BERKELEY, Calif. – Information-packed sessions on attributes and skills essential for successfully navigating higher education as a top administrator filled the first day of the Executive Leadership Academy at the University of California, Berkeley.
This year’s five-day gathering, which began Monday, boasts its largest cohort among the 11 since it began nearly a decade ago. Fifty-five men and women from across the nation, primarily from underrepresented minority groups, were accepted into the exclusive program housed in the university’s Center for Studies in Higher Education in the Richard and Rhoda Goldman School of Public Policy.
The program – designed to increase diversity in the upper echelons of campus leadership and to provide a turbocharged boost to the fellows’ ascent to chancellor, provost and president posts – is extensive and intensive.
Fellows are scheduled to participate in 28 training and development sessions that run the gamut of what is needed to effectively lead an institution, from legislative issues and campus politics to budget and financial resource management. The interactive sessions are facilitated by key leaders within the UC system and from colleges and universities elsewhere in the state and nation.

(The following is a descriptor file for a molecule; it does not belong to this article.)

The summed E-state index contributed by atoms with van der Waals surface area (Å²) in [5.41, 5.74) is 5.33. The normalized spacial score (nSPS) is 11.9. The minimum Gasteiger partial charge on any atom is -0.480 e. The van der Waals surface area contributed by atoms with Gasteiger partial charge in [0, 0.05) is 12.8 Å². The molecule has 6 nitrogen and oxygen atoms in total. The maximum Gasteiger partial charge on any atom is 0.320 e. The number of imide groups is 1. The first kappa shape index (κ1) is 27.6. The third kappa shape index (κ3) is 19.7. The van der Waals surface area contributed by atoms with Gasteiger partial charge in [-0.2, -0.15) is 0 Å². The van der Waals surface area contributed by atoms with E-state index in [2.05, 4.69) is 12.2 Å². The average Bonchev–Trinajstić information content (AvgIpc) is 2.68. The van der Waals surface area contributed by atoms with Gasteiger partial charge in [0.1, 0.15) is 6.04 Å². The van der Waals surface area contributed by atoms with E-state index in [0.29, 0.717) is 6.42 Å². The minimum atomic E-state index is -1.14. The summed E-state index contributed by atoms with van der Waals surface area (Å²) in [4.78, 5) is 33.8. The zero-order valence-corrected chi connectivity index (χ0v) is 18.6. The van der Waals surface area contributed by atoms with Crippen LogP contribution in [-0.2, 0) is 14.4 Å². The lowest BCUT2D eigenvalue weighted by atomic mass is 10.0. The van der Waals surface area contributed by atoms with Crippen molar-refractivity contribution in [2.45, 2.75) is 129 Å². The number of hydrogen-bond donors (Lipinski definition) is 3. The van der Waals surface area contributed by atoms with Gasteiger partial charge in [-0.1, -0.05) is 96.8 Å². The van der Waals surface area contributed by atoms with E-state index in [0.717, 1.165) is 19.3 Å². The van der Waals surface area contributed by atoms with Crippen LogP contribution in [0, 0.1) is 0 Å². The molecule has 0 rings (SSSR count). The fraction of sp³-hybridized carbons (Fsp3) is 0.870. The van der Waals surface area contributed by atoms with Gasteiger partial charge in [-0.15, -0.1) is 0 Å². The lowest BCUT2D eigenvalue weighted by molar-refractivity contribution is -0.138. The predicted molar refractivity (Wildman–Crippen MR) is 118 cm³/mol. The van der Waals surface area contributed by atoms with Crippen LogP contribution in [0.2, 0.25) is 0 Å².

The opening day emphasized the big picture, with sessions delving into a demographic and statistical overview of the American college scene president presented by Dr. Gailda Pitre Davis, director of ACE Leadership at the American Council on Education; successfully navigating the higher ed landscape, featuring Dr. Dale Jones, chancellor of Penn State Wilkes-Barre; leadership lessons for various types of institutions by Dr. Fred Wood, chancellor of the Contra Costa Community College District; and strategies for addressing workplace conflict facilitated by Dr. Elnora Webb, CEO of Signature Solutions, Corporate Results and president emerita of Laney College.
Many of the week’s presenters, including Jones and Wood, are former ELA fellows.
Recounting how he spent $19,000 participating in development programs as he climbed the leadership dollar, Jones said it’s an investment that he believed would pay off.
“But it wasn’t about the dollars,” he said. “It was about pursuing my goal of becoming a president.”